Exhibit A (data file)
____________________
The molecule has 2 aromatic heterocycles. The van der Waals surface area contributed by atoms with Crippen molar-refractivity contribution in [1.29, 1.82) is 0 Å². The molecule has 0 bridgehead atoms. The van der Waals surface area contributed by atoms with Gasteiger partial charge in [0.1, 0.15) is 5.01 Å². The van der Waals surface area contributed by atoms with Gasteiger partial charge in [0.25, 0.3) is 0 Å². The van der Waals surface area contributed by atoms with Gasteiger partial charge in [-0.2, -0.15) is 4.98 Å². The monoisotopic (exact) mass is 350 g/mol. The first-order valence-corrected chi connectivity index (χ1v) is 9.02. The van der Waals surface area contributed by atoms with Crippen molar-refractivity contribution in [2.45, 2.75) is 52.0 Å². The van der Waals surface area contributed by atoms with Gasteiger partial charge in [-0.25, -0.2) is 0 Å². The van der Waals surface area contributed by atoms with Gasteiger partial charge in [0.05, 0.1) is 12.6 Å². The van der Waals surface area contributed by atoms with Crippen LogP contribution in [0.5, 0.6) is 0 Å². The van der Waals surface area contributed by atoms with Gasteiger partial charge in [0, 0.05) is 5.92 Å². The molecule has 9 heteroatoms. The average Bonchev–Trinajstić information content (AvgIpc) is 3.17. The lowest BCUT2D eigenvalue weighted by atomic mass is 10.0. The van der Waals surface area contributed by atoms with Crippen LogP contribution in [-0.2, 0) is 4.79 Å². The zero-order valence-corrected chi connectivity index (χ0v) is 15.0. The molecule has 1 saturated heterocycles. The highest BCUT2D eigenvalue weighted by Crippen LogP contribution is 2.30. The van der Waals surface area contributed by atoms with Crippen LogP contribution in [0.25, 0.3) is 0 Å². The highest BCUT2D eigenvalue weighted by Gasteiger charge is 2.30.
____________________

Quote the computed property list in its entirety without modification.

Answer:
The molecule has 2 aromatic heterocycles. The van der Waals surface area contributed by atoms with Crippen molar-refractivity contribution in [1.29, 1.82) is 0 Å². The molecule has 0 bridgehead atoms. The van der Waals surface area contributed by atoms with Gasteiger partial charge in [0.1, 0.15) is 5.01 Å². The van der Waals surface area contributed by atoms with Gasteiger partial charge in [0.25, 0.3) is 0 Å². The van der Waals surface area contributed by atoms with Gasteiger partial charge in [-0.2, -0.15) is 4.98 Å². The monoisotopic (exact) mass is 350 g/mol. The first-order valence-corrected chi connectivity index (χ1v) is 9.02. The van der Waals surface area contributed by atoms with Crippen molar-refractivity contribution in [2.45, 2.75) is 52.0 Å². The van der Waals surface area contributed by atoms with Gasteiger partial charge in [-0.25, -0.2) is 0 Å². The van der Waals surface area contributed by atoms with Gasteiger partial charge in [0.05, 0.1) is 12.6 Å². The van der Waals surface area contributed by atoms with Crippen LogP contribution in [0.5, 0.6) is 0 Å². The van der Waals surface area contributed by atoms with Gasteiger partial charge in [0, 0.05) is 5.92 Å². The molecule has 9 heteroatoms. The average Bonchev–Trinajstić information content (AvgIpc) is 3.17. The lowest BCUT2D eigenvalue weighted by atomic mass is 10.0. The van der Waals surface area contributed by atoms with Crippen LogP contribution in [-0.2, 0) is 4.79 Å². The zero-order valence-corrected chi connectivity index (χ0v) is 15.0. The molecule has 1 saturated heterocycles. The highest BCUT2D eigenvalue weighted by Crippen LogP contribution is 2.30. The van der Waals surface area contributed by atoms with Crippen LogP contribution in [0.25, 0.3) is 0 Å². The highest BCUT2D eigenvalue weighted by Gasteiger charge is 2.30.